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Exercises for Gluteal Muscular Atrophy

by
author image Henry Halse
Henry Halse is a Philadelphia-based personal trainer, speaker, and writer. He's trained a wide variety of people, from couch potatoes to professional athletes, and helped them realize their own strength, determination and self-confidence. Henry has also written for various fitness and lifestyle publications, including Women’s Health, AskMen and Prevention.
Exercises for Gluteal Muscular Atrophy
Exercises for Gluteal Muscular Atrophy Photo Credit g-stockstudio/iStock/GettyImages

Losing muscle mass is a scary concept, but it's harder to do than you think. If you don't have a disease that causes muscle wasting, like HIV, then underuse is the only other explanation for muscle atrophy. After working in the gym to build up your glute muscles, you can maintain your progress by doing a few simple glute exercises.

Read More: Muscle Atrophy Exercises

Who Gets Muscle Atrophy?

Muscular atrophy is when you lose muscle tissue and your muscle shrinks. You don't want to lose muscle if you've been grinding away in the gym to build it up.

Astronauts are one of the most interesting groups to study because they experience a lot of muscle atrophy in space. Without the weight of gravity constantly pulling down on their bodies, they don't need to use their muscles very much. Even though they don't have any medical problems, the lack of effort causes atrophy.

Back on earth, you have gravity constantly pulling on you and forcing you to use your muscles, even if it's just a little bit, every day— that is, unless you're stuck resting in bed from illness or injury.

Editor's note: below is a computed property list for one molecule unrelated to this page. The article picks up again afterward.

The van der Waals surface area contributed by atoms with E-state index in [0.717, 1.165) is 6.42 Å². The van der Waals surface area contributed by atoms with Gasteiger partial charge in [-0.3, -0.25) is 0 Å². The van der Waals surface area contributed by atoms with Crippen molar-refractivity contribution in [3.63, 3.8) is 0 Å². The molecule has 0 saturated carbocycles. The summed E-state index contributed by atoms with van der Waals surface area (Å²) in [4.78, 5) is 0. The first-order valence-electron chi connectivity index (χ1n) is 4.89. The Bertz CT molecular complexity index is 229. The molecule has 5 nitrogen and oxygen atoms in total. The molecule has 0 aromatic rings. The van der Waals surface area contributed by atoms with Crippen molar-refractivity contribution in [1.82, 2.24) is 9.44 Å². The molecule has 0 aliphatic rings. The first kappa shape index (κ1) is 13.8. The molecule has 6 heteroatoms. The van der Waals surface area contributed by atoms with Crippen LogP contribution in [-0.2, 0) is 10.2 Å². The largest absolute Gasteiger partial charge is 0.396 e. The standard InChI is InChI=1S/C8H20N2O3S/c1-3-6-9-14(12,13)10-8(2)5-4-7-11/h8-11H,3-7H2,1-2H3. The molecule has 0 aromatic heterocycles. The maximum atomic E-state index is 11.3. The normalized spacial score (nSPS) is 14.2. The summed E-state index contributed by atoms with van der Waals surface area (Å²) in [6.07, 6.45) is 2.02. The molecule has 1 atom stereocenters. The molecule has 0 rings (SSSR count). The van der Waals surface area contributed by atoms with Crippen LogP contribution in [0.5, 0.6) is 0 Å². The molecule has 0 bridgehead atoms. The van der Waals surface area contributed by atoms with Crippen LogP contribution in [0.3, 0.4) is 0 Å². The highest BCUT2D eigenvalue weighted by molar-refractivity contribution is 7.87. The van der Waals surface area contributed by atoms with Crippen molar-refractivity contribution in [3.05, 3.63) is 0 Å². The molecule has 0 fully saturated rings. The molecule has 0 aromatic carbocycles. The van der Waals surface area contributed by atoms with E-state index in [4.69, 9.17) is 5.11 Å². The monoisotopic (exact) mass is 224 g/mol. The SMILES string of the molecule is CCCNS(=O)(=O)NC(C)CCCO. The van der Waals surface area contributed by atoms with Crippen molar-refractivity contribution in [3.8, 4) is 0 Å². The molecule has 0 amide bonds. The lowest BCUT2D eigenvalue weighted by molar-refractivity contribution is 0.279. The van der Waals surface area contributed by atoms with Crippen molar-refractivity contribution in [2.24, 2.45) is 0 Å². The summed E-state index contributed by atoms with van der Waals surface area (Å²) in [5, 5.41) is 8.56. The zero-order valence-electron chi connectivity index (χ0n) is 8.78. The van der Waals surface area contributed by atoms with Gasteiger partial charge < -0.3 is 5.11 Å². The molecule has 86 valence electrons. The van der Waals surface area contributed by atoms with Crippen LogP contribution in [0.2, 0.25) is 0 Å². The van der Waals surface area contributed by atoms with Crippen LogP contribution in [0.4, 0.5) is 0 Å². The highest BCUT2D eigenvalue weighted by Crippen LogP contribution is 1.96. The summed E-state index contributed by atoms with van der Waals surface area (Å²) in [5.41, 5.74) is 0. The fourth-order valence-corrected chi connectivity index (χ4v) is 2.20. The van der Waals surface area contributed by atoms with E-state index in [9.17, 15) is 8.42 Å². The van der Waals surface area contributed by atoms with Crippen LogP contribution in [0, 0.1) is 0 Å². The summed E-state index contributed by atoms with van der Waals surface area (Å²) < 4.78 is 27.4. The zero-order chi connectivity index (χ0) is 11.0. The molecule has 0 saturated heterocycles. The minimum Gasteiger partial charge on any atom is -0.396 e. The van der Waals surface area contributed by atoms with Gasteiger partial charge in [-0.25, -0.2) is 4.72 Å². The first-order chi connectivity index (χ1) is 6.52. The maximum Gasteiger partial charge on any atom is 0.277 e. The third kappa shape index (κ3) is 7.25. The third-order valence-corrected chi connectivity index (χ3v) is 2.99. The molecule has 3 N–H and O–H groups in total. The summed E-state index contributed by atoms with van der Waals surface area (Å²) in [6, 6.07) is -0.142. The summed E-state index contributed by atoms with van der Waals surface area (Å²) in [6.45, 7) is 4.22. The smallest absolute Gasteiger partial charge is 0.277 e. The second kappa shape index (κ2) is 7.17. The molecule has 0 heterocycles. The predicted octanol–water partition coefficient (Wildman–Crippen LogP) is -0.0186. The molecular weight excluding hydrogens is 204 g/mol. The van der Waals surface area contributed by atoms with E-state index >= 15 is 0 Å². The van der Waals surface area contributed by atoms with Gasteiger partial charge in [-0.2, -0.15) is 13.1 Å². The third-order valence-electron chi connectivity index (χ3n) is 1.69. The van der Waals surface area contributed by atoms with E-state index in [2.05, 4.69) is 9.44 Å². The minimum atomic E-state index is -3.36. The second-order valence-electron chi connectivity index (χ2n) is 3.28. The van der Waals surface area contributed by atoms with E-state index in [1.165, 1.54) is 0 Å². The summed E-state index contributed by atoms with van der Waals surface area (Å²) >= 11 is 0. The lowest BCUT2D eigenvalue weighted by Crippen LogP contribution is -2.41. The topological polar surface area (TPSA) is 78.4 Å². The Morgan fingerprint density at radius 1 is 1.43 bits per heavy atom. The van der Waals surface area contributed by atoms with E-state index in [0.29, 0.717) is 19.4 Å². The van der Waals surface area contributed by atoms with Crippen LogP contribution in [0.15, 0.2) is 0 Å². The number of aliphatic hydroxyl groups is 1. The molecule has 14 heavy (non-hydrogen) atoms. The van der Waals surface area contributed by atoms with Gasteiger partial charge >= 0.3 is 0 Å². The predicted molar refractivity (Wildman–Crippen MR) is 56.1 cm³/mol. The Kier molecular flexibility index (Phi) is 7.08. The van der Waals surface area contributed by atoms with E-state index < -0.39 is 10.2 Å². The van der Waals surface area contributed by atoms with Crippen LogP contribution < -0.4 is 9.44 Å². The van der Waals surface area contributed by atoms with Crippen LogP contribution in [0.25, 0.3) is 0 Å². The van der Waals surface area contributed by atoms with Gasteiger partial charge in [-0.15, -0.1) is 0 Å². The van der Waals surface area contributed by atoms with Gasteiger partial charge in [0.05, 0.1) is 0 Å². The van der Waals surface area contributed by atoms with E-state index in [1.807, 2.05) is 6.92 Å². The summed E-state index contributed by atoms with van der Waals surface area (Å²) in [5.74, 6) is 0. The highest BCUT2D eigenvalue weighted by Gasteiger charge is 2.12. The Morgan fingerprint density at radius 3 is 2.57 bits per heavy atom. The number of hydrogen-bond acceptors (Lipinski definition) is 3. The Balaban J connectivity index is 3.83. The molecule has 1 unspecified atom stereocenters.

People with injuries often can't move a certain part of their body during recovery. The pain from the injury can cause you to avoid using muscles in that area for even longer after recovery. For example, having osteoarthritis in one hip can change the way you move to avoid using the opposite glute muscle, according to a 2008 study in Orthopedics and Biomechanics.

Preventing Gluteal Atrophy

Working your glutes even once per week is enough to prevent atrophy and save your precious muscle tissue. You don't even have to do heavy weightlifting exercises; all it takes is a few simple bodyweight movements that are safe, even if you're injured.

Use low-impact glute exercises, especially if you're injured.
Use low-impact glute exercises, especially if you're injured. Photo Credit fizkes/iStock/GettyImages

Glute Bridge

This exercise is safe for your back, knees and upper body. You can even do this exercise in bed.

How to: Lie on the ground on your back. Bend your knees and plant your feet flat on the ground two feet in front of your butt. Drive through your heels and press your hips up into the air as high as you can. Lower your butt back down to the ground to complete the rep.

Prone Hip Extension

This is another low-impact glute activation exercise that you can do in bed with almost any injury.

Read More: Lie on your stomach with your legs out straight. Cross your arms in front of your and rest your forehead on your forearms. Using your glute muscles, lift your right leg up into the air, keeping your knee straight. Raise it as high as you can and pause for a second, squeezing your glute as hard as you can, then lower it back to the ground and switch sides.

Read More: Exercises for Leg Atrophy

Bird-Dog

Get your core involved in this glute exercise that uses a large range of motion.

How to: Start on the ground on all fours. Your shoulders should be over your hands and hips over your knees. Slowly reach your right arm straight forward as you kick your left leg straight back. Reach up until your arm and leg are out straight and parallel to the ground. Squeeze your glute at the top and hold that position for a second.

Release your arm and leg back down, and then repeat with the opposite arm and leg.

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